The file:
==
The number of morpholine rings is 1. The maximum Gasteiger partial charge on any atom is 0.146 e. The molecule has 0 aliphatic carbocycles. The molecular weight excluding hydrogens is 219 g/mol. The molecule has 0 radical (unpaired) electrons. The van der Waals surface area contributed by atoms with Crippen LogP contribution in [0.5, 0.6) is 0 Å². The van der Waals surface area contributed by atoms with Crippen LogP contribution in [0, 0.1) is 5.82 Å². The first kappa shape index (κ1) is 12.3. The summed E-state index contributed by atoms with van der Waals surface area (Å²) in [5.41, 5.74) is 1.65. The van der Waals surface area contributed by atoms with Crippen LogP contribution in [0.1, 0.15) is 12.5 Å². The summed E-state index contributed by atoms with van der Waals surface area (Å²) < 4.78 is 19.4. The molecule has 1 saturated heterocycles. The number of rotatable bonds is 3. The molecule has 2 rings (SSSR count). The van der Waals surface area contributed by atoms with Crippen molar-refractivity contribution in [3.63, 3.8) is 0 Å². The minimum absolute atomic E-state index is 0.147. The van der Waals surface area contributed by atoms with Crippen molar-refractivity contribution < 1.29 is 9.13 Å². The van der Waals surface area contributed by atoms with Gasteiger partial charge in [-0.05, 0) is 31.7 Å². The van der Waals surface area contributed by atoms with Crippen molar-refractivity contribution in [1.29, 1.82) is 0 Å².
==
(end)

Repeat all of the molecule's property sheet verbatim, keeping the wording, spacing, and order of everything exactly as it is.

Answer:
The number of morpholine rings is 1. The maximum Gasteiger partial charge on any atom is 0.146 e. The molecule has 0 aliphatic carbocycles. The molecular weight excluding hydrogens is 219 g/mol. The molecule has 0 radical (unpaired) electrons. The van der Waals surface area contributed by atoms with Crippen LogP contribution in [0.5, 0.6) is 0 Å². The van der Waals surface area contributed by atoms with Crippen LogP contribution in [0, 0.1) is 5.82 Å². The first kappa shape index (κ1) is 12.3. The summed E-state index contributed by atoms with van der Waals surface area (Å²) in [5.41, 5.74) is 1.65. The van der Waals surface area contributed by atoms with Crippen LogP contribution in [0.1, 0.15) is 12.5 Å². The summed E-state index contributed by atoms with van der Waals surface area (Å²) < 4.78 is 19.4. The molecule has 1 saturated heterocycles. The number of rotatable bonds is 3. The molecule has 2 rings (SSSR count). The van der Waals surface area contributed by atoms with Crippen molar-refractivity contribution in [3.63, 3.8) is 0 Å². The minimum absolute atomic E-state index is 0.147. The van der Waals surface area contributed by atoms with Crippen molar-refractivity contribution < 1.29 is 9.13 Å². The van der Waals surface area contributed by atoms with Gasteiger partial charge in [-0.05, 0) is 31.7 Å². The van der Waals surface area contributed by atoms with Crippen molar-refractivity contribution in [1.29, 1.82) is 0 Å².